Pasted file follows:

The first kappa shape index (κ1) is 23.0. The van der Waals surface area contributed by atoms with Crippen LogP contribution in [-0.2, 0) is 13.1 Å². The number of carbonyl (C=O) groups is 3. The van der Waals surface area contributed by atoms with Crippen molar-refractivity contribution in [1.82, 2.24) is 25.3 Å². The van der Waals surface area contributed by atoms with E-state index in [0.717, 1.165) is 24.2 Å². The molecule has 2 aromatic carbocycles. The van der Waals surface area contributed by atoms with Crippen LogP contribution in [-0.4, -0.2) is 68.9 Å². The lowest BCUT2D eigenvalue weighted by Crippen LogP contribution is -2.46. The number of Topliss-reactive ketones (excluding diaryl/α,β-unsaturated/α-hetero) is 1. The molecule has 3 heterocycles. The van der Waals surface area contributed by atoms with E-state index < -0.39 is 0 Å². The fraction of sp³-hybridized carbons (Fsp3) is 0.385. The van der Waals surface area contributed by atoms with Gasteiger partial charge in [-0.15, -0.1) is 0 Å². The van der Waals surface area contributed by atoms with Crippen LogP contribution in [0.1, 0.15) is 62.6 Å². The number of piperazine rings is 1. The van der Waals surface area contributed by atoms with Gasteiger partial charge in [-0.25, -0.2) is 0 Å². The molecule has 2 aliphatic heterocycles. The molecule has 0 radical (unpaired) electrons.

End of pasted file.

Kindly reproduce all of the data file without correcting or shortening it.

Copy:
The first kappa shape index (κ1) is 23.0. The van der Waals surface area contributed by atoms with Crippen LogP contribution in [-0.2, 0) is 13.1 Å². The number of carbonyl (C=O) groups is 3. The van der Waals surface area contributed by atoms with Crippen molar-refractivity contribution in [1.82, 2.24) is 25.3 Å². The van der Waals surface area contributed by atoms with E-state index in [0.717, 1.165) is 24.2 Å². The molecule has 2 aromatic carbocycles. The van der Waals surface area contributed by atoms with Crippen LogP contribution in [-0.4, -0.2) is 68.9 Å². The lowest BCUT2D eigenvalue weighted by Crippen LogP contribution is -2.46. The number of Topliss-reactive ketones (excluding diaryl/α,β-unsaturated/α-hetero) is 1. The molecule has 3 heterocycles. The van der Waals surface area contributed by atoms with E-state index < -0.39 is 0 Å². The fraction of sp³-hybridized carbons (Fsp3) is 0.385. The van der Waals surface area contributed by atoms with Gasteiger partial charge in [-0.15, -0.1) is 0 Å². The van der Waals surface area contributed by atoms with Crippen LogP contribution in [0.1, 0.15) is 62.6 Å². The number of piperazine rings is 1. The van der Waals surface area contributed by atoms with Gasteiger partial charge in [-0.25, -0.2) is 0 Å². The molecule has 2 aliphatic heterocycles. The molecule has 0 radical (unpaired) electrons.